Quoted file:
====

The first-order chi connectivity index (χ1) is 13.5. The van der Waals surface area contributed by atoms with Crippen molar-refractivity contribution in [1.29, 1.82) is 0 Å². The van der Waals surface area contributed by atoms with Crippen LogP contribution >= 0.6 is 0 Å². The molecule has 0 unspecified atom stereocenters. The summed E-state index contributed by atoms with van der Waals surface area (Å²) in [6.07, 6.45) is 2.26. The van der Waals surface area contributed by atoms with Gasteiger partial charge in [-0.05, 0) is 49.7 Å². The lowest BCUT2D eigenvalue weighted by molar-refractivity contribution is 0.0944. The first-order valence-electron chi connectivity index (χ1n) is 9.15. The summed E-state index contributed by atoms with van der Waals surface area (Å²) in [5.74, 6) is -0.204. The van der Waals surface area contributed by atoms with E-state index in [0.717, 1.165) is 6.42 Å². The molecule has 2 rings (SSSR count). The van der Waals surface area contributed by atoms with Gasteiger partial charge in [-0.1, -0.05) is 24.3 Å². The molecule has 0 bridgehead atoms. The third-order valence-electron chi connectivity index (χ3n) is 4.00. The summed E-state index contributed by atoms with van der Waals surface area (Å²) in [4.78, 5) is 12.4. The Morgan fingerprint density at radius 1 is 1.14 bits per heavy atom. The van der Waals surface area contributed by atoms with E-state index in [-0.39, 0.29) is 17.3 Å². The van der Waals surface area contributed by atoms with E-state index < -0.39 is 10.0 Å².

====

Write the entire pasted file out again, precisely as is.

The first-order chi connectivity index (χ1) is 13.5. The van der Waals surface area contributed by atoms with Crippen molar-refractivity contribution in [1.29, 1.82) is 0 Å². The van der Waals surface area contributed by atoms with Crippen LogP contribution >= 0.6 is 0 Å². The molecule has 0 unspecified atom stereocenters. The summed E-state index contributed by atoms with van der Waals surface area (Å²) in [6.07, 6.45) is 2.26. The van der Waals surface area contributed by atoms with Gasteiger partial charge in [-0.05, 0) is 49.7 Å². The lowest BCUT2D eigenvalue weighted by molar-refractivity contribution is 0.0944. The first-order valence-electron chi connectivity index (χ1n) is 9.15. The summed E-state index contributed by atoms with van der Waals surface area (Å²) in [5.74, 6) is -0.204. The van der Waals surface area contributed by atoms with E-state index in [0.717, 1.165) is 6.42 Å². The molecule has 2 rings (SSSR count). The van der Waals surface area contributed by atoms with Gasteiger partial charge in [-0.1, -0.05) is 24.3 Å². The molecule has 0 bridgehead atoms. The third-order valence-electron chi connectivity index (χ3n) is 4.00. The summed E-state index contributed by atoms with van der Waals surface area (Å²) in [4.78, 5) is 12.4. The Morgan fingerprint density at radius 1 is 1.14 bits per heavy atom. The van der Waals surface area contributed by atoms with E-state index in [-0.39, 0.29) is 17.3 Å². The van der Waals surface area contributed by atoms with E-state index < -0.39 is 10.0 Å².